Mount Rainier is a stratovolcano that started to grow about half a million years ago and has erupted as recently as 1,100 years ago. It is located approximately 90 km SE of Seattle, WA.
The primary hazards associated with Mount Rainier's eruptions are debris and mud flows. In most cases, these flows were triggered during times of eruptions, both as shallow earthquakes shook loose unstable portions of the upper volcano and as hot lava and rock debris melted glacier ice. Mud flows have swept down all of the river valleys that head on the volcano, including an event about 500 years ago that was not associated with any known eruption. Some mud flows have traveled as far as Puget Sound, and much of the lowland between Seattle and Tacoma is formed of pre-historic debris from Mount Rainier..
The Cascades Volcano Observatory and the PNSN cooperatively operate 11 seismometers on or near Mount Rainier. In an average month, 1-5 well-located, high-frequency earthquakes are recorded near the summit of Mt. Rainier. In addition, small swarms of 5-10 earthquakes over a 2-3-day time period sometimes occur. All of these earthquakes are shallow, with most locating near sea level (~4 km below the summit), and are interpreted by Moran (1997) to be occurring in response to stresses associated with the circulation of hot fluids beneath Mount Rainier. These fluids are thought to be the source for the hot springs and steam vents found at the summit and at various points within Mount Rainier National Park (e.g. Frank, 1995). An additional challenge on Mount Rainier is that its glaciers also produce small swarms of icequakes which have some characteristics similar to volcanic earthquakes.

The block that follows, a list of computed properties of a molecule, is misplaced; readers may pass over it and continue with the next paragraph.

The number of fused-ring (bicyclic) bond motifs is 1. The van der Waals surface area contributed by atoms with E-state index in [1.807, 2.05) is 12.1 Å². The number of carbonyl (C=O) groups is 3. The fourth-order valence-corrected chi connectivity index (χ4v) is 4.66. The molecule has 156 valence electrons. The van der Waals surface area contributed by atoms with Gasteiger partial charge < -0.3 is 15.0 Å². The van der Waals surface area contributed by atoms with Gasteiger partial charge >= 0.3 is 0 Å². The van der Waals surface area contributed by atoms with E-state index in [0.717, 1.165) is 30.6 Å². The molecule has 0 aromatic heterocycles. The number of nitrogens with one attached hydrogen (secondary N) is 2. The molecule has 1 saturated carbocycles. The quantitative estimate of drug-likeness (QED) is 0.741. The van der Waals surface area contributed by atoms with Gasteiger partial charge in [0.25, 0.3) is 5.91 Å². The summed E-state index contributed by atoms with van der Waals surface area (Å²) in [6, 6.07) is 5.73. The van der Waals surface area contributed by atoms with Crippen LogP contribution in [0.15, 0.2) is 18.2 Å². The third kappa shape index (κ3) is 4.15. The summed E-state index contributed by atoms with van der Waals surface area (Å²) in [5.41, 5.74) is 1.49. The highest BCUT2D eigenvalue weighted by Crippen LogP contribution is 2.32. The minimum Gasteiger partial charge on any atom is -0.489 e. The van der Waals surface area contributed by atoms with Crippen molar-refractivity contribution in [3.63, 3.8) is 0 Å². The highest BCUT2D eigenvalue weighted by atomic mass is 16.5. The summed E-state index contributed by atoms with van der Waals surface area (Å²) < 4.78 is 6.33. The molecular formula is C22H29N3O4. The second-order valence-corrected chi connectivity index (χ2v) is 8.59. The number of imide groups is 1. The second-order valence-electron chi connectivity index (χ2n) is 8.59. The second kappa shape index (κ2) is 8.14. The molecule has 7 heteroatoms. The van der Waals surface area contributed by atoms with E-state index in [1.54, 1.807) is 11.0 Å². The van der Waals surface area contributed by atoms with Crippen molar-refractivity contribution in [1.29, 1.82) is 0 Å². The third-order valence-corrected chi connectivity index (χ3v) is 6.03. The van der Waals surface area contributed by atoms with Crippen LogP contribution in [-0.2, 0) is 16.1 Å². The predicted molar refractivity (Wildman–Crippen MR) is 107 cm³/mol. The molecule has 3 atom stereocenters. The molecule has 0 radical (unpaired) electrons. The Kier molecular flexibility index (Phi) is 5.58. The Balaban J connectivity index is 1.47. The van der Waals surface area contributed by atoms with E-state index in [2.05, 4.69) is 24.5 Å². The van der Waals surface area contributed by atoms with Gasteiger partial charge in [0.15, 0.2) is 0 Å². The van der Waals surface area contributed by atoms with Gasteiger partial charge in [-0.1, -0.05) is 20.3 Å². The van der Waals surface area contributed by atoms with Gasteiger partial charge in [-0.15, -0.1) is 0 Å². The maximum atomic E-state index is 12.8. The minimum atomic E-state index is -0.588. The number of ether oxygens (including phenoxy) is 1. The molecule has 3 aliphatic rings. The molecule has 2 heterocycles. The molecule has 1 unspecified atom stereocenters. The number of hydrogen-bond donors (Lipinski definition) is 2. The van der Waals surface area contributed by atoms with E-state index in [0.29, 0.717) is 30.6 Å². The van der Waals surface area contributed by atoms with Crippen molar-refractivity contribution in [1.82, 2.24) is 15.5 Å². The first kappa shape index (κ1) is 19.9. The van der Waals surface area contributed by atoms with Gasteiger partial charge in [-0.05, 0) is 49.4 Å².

A common source of earthquakes near Mount Rainier is the "West Rainier Seismic Zone", a difuse zone of activity running roughly north-south along the west edge of the park. Earthquakes in this zone are thought to be primarily due to regional tectonic stresses rather than to volcanic sources.
Seismicity 2001 - 2011
Seismicity at Mount Rainier is characterized by swarms of micro-earthquakes at shallow depth under the summit, larger and deeper events in the West Rainier Seismic Zone (WRSZ) just out side of the Park to the west (not shown on figures below) and very shallow seismic events due to glacier motion (not shown on figures below). Most earthquakes directly under the volcano occur at depths of 1-5 km below the surface; however, because of the difficulty of determining an accurate depth for very shallow events some of them have a fixed depth at the surface. Some of these shallow earthquakes occured in swarms lasting from a few hours to a few of days. The largest event in a swarm sometimes occurs in the middle of the swarm though many follow a standard main shock-after shock pattern. The largest events in the past 20 years were M=3.2 events in 2002 and 2004, although there was a M=4.5 earthquake in 2006 located about 10 km east of the summit. The average rate of events directly under the volcano for the past 20 years is about 7 located events per month but this rate is highly variable.
Decadal Seismicity (2001 - 2011)
Below you will find an epicenter map and time-depth plot for Mount Rainier for the decade, approximately 2001 - 2011. These show the typical or background levels of earthquakes under the volcano. There are a good number of seismograph stations located on (4) or very near (6) the volcano such that the regional seismic network can reliably detect and locate earthquakes of magnitdue 0.5 and larger in this area. Even smaller earthquakes, as well as glacier-quakes can sometimes be detected and located though many also are missed.
- Red dots represent events occuring in the last month.
- Green dots represent events occuring in the last year, but more than a month ago.
- Circles represent older events.
- Triangles represent PNSN seismic stations. Station names are listed below each triangle.
- Black star indicates approximate position of Mt. Adams summit.
- Magnitude and distance scales appear at lower right.